In elite sport, a 1% competitive edge can be the difference between winning and losing. While high performance coaches seek to optimise athlete conditioning and preparation, maintaining adequate hydration remains a barrier to peak performance. A 2.5% bodyweight loss from dehydration (which is common in many sports) has been shown to impair cycling sprint performance by 29% (Ebert et al 2007), and even a fluid deficit as low as 1.6% can slow running performance by 7% (Armstrong et al 1985). Despite the crucial role of hydration in performance, hydration products have remained largely unchanged for over fifty years. Based on best-practice science for rehydration in medical settings, many sports and electrolyte drinks actually contain too much sugar for optimal rehydration and only use part of the body’s fluid absorption potential.
However, ground-breaking research between Flinders and Yale Universities was able to identify a unique resistant starch, which was able to demonstrate a 39% improvement in hydration and health outcomes in a medical setting (Ramakrishna et al 2000). After adapting these medical formulations for the fluid loss needs of athletes (now the PREPD hydration system), a clinical trial was conducted between Flinders University and the Adelaide Football Club (Adelaide Crows) to test whether PREPD could boost the impact of normal hydration practice in elite AFL football players.
A randomised controlled trial was undertaken during summer pre-season training with 27 players over four days using a cross-over design (each player had two days using PREPD + normal hydration and then two days with normal hydration only). In the “PREPD” arm of the trial, players consumed a resistant starch preload (now PREPD Prime) the evening prior to training and a sports oral rehydration solution with resistant starch (now PREPD Recover) near the end of training until one hour into recovery. The primary clinical hydration markers were body weight and hematocrit (a measure of blood thickness which is higher when dehydrated) with measurements taken pre-training, post-training (90 min), and at end of recovery (30–60 min later). Statistical analysis was performed to determine whether the athletes were better hydrated when they used PREPD compared with their normal hydration routine only.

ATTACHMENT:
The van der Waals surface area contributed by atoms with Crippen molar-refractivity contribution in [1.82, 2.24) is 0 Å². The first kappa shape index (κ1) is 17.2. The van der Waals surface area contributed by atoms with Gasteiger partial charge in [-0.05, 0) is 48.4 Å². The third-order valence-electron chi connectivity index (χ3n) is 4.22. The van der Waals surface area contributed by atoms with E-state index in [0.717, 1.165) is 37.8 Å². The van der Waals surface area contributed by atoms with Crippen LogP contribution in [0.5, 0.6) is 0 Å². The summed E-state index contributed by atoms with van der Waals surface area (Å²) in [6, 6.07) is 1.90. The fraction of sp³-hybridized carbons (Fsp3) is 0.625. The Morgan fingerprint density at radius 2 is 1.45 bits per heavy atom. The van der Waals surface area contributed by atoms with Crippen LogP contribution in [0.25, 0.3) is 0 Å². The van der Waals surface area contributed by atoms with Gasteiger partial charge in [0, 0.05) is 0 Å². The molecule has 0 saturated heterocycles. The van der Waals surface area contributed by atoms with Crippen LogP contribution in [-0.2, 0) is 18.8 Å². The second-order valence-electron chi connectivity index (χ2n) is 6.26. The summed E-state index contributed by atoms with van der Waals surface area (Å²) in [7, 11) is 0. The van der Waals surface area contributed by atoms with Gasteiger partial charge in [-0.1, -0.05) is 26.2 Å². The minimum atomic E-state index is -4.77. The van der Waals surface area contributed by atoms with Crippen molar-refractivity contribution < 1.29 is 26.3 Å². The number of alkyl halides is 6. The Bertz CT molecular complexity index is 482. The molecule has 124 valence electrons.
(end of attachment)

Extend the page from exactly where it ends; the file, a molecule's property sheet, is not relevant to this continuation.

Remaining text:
Body Weight: Weight lost during exertion is almost entirely through sweat, so reduction of body weight is a key indicator of fluid balance and hydration levels. Ultimately, retaining more bodyweight indicates a better hydration status.
Hematocrit: A measure of blood thickness. As an athlete becomes dehydrated their blood becomes thicker (increasing their hematocrit) and the heart needs to work harder to pump it around the body. A lower haematocrit reading means more fluid is present in the blood indicating less dehydration.
Compared with normal hydration practice, players consuming the two-step PREPD hydration system showed significantly better hydration across all measurement points.
The effects of PREPD on hydration measures indicates better hydration before, immediately after and 1 hour after training. According to Accredited Sports Dietitian, Anthony Meade, “Given that 2% dehydration in bodyweight loss leads to decreased performance, the benefits demonstrated by PREPD clearly enhances best practice hydration and is ultimately very likely to improve athletic performance.”
The full publication in the Journal of the International Society of Sports Nutrition can be viewed here.